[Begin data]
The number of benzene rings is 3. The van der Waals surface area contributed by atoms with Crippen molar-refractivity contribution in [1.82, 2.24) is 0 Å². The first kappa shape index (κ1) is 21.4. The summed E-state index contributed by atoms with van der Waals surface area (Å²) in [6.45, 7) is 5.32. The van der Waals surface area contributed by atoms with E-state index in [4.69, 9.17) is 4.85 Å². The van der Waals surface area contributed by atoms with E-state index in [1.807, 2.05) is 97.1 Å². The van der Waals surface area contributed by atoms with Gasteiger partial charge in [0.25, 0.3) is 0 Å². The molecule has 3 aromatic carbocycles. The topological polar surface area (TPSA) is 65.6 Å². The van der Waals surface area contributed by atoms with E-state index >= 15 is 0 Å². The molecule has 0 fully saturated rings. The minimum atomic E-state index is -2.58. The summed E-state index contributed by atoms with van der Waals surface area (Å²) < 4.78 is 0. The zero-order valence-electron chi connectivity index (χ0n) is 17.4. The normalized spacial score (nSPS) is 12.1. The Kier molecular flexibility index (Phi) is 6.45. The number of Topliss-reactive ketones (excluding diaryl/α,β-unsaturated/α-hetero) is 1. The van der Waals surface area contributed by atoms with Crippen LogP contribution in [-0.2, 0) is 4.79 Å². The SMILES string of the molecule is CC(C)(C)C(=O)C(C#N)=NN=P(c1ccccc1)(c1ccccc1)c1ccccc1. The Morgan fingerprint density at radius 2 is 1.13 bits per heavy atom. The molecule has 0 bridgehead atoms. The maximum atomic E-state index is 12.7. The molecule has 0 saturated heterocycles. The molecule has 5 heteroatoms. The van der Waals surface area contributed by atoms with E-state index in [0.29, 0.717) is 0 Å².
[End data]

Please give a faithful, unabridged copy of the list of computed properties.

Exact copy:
The number of benzene rings is 3. The van der Waals surface area contributed by atoms with Crippen molar-refractivity contribution in [1.82, 2.24) is 0 Å². The first kappa shape index (κ1) is 21.4. The summed E-state index contributed by atoms with van der Waals surface area (Å²) in [6.45, 7) is 5.32. The van der Waals surface area contributed by atoms with E-state index in [4.69, 9.17) is 4.85 Å². The van der Waals surface area contributed by atoms with E-state index in [1.807, 2.05) is 97.1 Å². The van der Waals surface area contributed by atoms with Gasteiger partial charge in [0.25, 0.3) is 0 Å². The molecule has 3 aromatic carbocycles. The topological polar surface area (TPSA) is 65.6 Å². The van der Waals surface area contributed by atoms with E-state index >= 15 is 0 Å². The molecule has 0 fully saturated rings. The minimum atomic E-state index is -2.58. The summed E-state index contributed by atoms with van der Waals surface area (Å²) < 4.78 is 0. The zero-order valence-electron chi connectivity index (χ0n) is 17.4. The normalized spacial score (nSPS) is 12.1. The Kier molecular flexibility index (Phi) is 6.45. The number of Topliss-reactive ketones (excluding diaryl/α,β-unsaturated/α-hetero) is 1. The van der Waals surface area contributed by atoms with Crippen LogP contribution in [-0.2, 0) is 4.79 Å². The SMILES string of the molecule is CC(C)(C)C(=O)C(C#N)=NN=P(c1ccccc1)(c1ccccc1)c1ccccc1. The Morgan fingerprint density at radius 2 is 1.13 bits per heavy atom. The molecule has 0 bridgehead atoms. The maximum atomic E-state index is 12.7. The molecule has 0 saturated heterocycles. The molecule has 5 heteroatoms. The van der Waals surface area contributed by atoms with E-state index in [0.29, 0.717) is 0 Å².